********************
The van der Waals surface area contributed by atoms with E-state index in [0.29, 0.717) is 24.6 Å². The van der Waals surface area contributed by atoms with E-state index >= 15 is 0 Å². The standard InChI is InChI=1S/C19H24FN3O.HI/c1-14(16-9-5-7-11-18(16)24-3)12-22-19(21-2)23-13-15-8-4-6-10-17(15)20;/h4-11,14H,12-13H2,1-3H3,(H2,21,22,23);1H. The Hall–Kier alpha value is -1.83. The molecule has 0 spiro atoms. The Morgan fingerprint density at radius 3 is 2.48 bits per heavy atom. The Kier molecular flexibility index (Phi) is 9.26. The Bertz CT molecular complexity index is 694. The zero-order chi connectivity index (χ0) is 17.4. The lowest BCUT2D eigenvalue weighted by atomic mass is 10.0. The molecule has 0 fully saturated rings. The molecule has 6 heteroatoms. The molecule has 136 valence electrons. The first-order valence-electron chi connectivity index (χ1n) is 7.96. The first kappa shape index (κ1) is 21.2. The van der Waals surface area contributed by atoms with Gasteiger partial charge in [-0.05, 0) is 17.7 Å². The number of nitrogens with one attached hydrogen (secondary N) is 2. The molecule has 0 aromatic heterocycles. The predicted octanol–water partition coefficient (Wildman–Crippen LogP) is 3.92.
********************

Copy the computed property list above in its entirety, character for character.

The van der Waals surface area contributed by atoms with E-state index in [0.29, 0.717) is 24.6 Å². The van der Waals surface area contributed by atoms with E-state index >= 15 is 0 Å². The standard InChI is InChI=1S/C19H24FN3O.HI/c1-14(16-9-5-7-11-18(16)24-3)12-22-19(21-2)23-13-15-8-4-6-10-17(15)20;/h4-11,14H,12-13H2,1-3H3,(H2,21,22,23);1H. The Hall–Kier alpha value is -1.83. The molecule has 0 spiro atoms. The Morgan fingerprint density at radius 3 is 2.48 bits per heavy atom. The Kier molecular flexibility index (Phi) is 9.26. The Bertz CT molecular complexity index is 694. The zero-order chi connectivity index (χ0) is 17.4. The lowest BCUT2D eigenvalue weighted by atomic mass is 10.0. The molecule has 0 fully saturated rings. The molecule has 6 heteroatoms. The molecule has 136 valence electrons. The first-order valence-electron chi connectivity index (χ1n) is 7.96. The first kappa shape index (κ1) is 21.2. The van der Waals surface area contributed by atoms with Gasteiger partial charge in [-0.05, 0) is 17.7 Å². The number of nitrogens with one attached hydrogen (secondary N) is 2. The molecule has 0 aromatic heterocycles. The predicted octanol–water partition coefficient (Wildman–Crippen LogP) is 3.92.